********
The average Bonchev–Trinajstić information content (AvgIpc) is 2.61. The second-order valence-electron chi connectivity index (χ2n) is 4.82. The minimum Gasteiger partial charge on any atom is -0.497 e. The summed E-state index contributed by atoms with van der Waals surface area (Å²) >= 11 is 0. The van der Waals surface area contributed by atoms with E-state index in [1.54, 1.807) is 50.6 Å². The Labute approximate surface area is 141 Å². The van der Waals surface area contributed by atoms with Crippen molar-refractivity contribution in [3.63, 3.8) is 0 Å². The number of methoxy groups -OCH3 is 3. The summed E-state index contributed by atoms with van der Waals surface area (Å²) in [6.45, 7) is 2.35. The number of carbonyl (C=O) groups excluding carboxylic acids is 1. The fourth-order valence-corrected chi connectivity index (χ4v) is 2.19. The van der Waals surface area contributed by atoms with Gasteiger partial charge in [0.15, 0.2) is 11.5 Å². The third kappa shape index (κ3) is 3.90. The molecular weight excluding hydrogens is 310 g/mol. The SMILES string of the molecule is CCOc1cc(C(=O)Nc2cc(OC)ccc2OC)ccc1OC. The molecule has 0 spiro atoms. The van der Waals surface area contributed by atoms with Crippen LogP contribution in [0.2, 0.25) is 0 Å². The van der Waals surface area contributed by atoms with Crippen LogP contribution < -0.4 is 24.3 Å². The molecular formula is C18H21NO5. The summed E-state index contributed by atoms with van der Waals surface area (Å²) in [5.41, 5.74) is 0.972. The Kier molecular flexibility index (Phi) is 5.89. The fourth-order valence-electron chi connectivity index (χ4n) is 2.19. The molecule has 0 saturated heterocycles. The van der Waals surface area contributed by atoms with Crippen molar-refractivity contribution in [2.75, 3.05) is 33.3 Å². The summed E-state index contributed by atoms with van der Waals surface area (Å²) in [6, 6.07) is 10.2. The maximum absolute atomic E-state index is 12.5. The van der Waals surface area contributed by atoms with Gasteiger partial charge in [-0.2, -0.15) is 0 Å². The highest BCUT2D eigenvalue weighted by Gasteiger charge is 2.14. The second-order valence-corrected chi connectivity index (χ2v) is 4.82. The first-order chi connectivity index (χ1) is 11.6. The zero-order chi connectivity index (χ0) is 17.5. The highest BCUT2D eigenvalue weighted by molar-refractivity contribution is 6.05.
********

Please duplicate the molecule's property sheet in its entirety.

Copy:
The average Bonchev–Trinajstić information content (AvgIpc) is 2.61. The second-order valence-electron chi connectivity index (χ2n) is 4.82. The minimum Gasteiger partial charge on any atom is -0.497 e. The summed E-state index contributed by atoms with van der Waals surface area (Å²) >= 11 is 0. The van der Waals surface area contributed by atoms with E-state index in [1.54, 1.807) is 50.6 Å². The Labute approximate surface area is 141 Å². The van der Waals surface area contributed by atoms with Crippen molar-refractivity contribution in [3.63, 3.8) is 0 Å². The number of methoxy groups -OCH3 is 3. The summed E-state index contributed by atoms with van der Waals surface area (Å²) in [6.45, 7) is 2.35. The number of carbonyl (C=O) groups excluding carboxylic acids is 1. The fourth-order valence-corrected chi connectivity index (χ4v) is 2.19. The van der Waals surface area contributed by atoms with Gasteiger partial charge in [0.15, 0.2) is 11.5 Å². The third kappa shape index (κ3) is 3.90. The molecular weight excluding hydrogens is 310 g/mol. The SMILES string of the molecule is CCOc1cc(C(=O)Nc2cc(OC)ccc2OC)ccc1OC. The molecule has 0 spiro atoms. The van der Waals surface area contributed by atoms with Crippen LogP contribution in [0.2, 0.25) is 0 Å². The van der Waals surface area contributed by atoms with Crippen LogP contribution < -0.4 is 24.3 Å². The molecular formula is C18H21NO5. The summed E-state index contributed by atoms with van der Waals surface area (Å²) in [5.41, 5.74) is 0.972. The Kier molecular flexibility index (Phi) is 5.89. The fourth-order valence-electron chi connectivity index (χ4n) is 2.19. The molecule has 0 saturated heterocycles. The van der Waals surface area contributed by atoms with Crippen molar-refractivity contribution in [2.75, 3.05) is 33.3 Å². The summed E-state index contributed by atoms with van der Waals surface area (Å²) in [6, 6.07) is 10.2. The maximum absolute atomic E-state index is 12.5. The van der Waals surface area contributed by atoms with Gasteiger partial charge in [-0.2, -0.15) is 0 Å². The highest BCUT2D eigenvalue weighted by Gasteiger charge is 2.14. The second-order valence-corrected chi connectivity index (χ2v) is 4.82. The first-order chi connectivity index (χ1) is 11.6. The zero-order chi connectivity index (χ0) is 17.5. The highest BCUT2D eigenvalue weighted by molar-refractivity contribution is 6.05.